Posted on January 12, 2021 by Mario Voltolina
Canada’s health care system is a source of pride for most Canadians. We see health care in Canada as a reflection of who we are as a country, embodying our aspirations of innovation, fairness, caring, efficiency, equality, professionalism and standards of living.
According to a study published by the Fraser Institute in 2019 (using data from the Organization for Economic Co-operation and Development), in health care spending as a percentage of GDP, Canada ranks second in the group of countries with universal health care — just behind Switzerland and just ahead of France. So, in theory, we should expect to be pretty close to the top in terms of health system performance. But we are not.
Among 28 countries with universal health care, Canada ranks 14th in terms of life expectancy (at birth). Canada has the highest infant mortality rate and performs poorly for perinatal mortality as well: ranked 21st out of 28 countries. Finally, Canada ranks 15th among those 28 countries in mortality amenable to health care (meaning avoidable mortality in the presence of timely and effective care).
Clearly, we can do better.
One way to improve our performance is through accelerating the adoption and use of innovative technologies. Technological innovation is widespread in Canada, as it is around the world, but we need to hone our skills in matching our problems with technological solutions, and we need to execute our plans with greater speed, efficiency and effectiveness.
Of course, Canada excels in many technological areas. For example, Canada was first in identifying and funding core research programs in quantum computing and artificial intelligence. With champions like CIFAR, the Perimeter Institute and the Vector Institute, there is a real opportunity to accelerate the identification, development, and readiness of solutions that could make a significant difference to the health of Canadians.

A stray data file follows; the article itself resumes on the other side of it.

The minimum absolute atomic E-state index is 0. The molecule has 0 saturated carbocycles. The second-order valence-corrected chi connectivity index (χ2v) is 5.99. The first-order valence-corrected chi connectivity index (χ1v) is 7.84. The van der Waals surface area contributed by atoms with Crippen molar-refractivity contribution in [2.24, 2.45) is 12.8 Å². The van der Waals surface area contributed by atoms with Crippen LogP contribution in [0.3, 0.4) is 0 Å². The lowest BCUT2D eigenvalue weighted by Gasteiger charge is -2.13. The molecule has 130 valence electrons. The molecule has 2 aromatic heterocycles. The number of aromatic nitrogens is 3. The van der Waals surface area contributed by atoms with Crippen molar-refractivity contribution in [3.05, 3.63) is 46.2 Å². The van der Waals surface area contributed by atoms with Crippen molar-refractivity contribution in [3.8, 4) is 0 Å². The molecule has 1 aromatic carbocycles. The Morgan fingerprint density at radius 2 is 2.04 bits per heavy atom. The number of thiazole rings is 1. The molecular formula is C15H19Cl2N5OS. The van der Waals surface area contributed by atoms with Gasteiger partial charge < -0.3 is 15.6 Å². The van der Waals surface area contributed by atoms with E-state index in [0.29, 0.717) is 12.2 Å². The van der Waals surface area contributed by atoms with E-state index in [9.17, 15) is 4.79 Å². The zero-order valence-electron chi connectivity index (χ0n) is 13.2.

The fragmentation of health care as an industry is an obstacle to efficiency, and Canada has one of the most fragmented environments in the world. Researchers, vendors, payers, regulators, educators, providers and patients all have a role to play in this complex performance.
The right application of technology to the right problem, done the right way, can effectively vault Canada’s health care system to the top of the class. However, we will only succeed if we all act together. By bringing all the stakeholders together, we can discuss, plan and execute on a strategy for the rapid adoption of innovative technologies. I hope you will join us.
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As Chief Technology Officer and Executive Vice President, Product Engineering and Operations at Infoway, Mario Voltolina is responsible for the Product Engineering and Operations group. The group manages the design, development and operation of Infoway’s products and services. Responsibilities include quality, performance, reliability, availability, lifecycle management and support functions. Mario has more than 30 years of experience in the information technology industry, mainly in health care and financial services, with some interesting detours into manufacturing and geographic information systems.